Ranchers have known for decades that when you vaccinate one animal, you make the whole herd healthier. When 95% of the herd has been vaccinated, you reach a state of “herd immunity” where illness is unlikely to occur at all, even in animals with weaker immune systems. Practicing immunization saves the lives of the animals, reduces the veterinarian bills, and makes for a more profitable bottom line.
It works similarly in humans--vaccination protects more than just the vaccinated person. Vaccines create immunity without making people sick, and are a safe and effective way to fill a community with disease-resistant people. Every vaccinated person adds to the effectiveness of community-level protection. For example, after the chicken pox vaccine debuted in the United States in 1995, deaths rates from chicken pox dropped by as much as 97%, according to the Centers for Disease Control (CDC).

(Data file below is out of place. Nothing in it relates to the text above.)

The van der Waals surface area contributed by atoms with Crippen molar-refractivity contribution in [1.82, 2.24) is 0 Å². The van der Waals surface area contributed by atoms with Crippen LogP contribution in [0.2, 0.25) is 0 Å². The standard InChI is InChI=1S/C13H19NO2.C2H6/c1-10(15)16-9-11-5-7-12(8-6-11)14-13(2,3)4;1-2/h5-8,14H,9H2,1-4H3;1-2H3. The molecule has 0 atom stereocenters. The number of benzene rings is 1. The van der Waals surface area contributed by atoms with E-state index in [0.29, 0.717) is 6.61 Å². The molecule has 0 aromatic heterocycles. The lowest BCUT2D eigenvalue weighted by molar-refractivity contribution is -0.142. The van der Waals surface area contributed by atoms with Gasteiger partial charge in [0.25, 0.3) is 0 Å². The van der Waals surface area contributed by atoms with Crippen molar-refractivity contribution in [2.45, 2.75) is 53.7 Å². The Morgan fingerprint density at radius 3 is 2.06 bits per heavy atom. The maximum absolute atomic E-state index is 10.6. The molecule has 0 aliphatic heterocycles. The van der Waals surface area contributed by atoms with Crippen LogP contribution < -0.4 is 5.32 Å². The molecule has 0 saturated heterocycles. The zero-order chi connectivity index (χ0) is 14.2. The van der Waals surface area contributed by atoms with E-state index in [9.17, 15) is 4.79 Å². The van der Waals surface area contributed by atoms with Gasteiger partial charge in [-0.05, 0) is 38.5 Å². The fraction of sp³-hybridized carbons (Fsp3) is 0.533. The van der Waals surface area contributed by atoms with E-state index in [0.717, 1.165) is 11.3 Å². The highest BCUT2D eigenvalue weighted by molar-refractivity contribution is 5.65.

“It’s important to keep up with your children’s well-child exams,” said Jackie Brown, Chief of Physical Health Operations for Southeast Health Group. “Your primary care provider will help ensure that your child is up-to-date on their vaccine schedule, in addition to tracking other important development milestones and overall health.”
Why should you care about herd immunity? Because some people are unable to receive vaccines—and they could be members of your own family. Infants 6 months and younger are vulnerable to life-threatening infectious diseases. Pregnant women and nursing mothers are among those who cannot be vaccinated against some common diseases. People who have had an organ transplant, take chemotherapy, or are allergic to vaccine components are also not allowed to be vaccinated. Simply put, when healthy people are up-to-date on their vaccines, they protect the ones they love.
For more information about vaccines, or to schedule a primary care appointment,
call Southeast Health Group at 800-511-5446.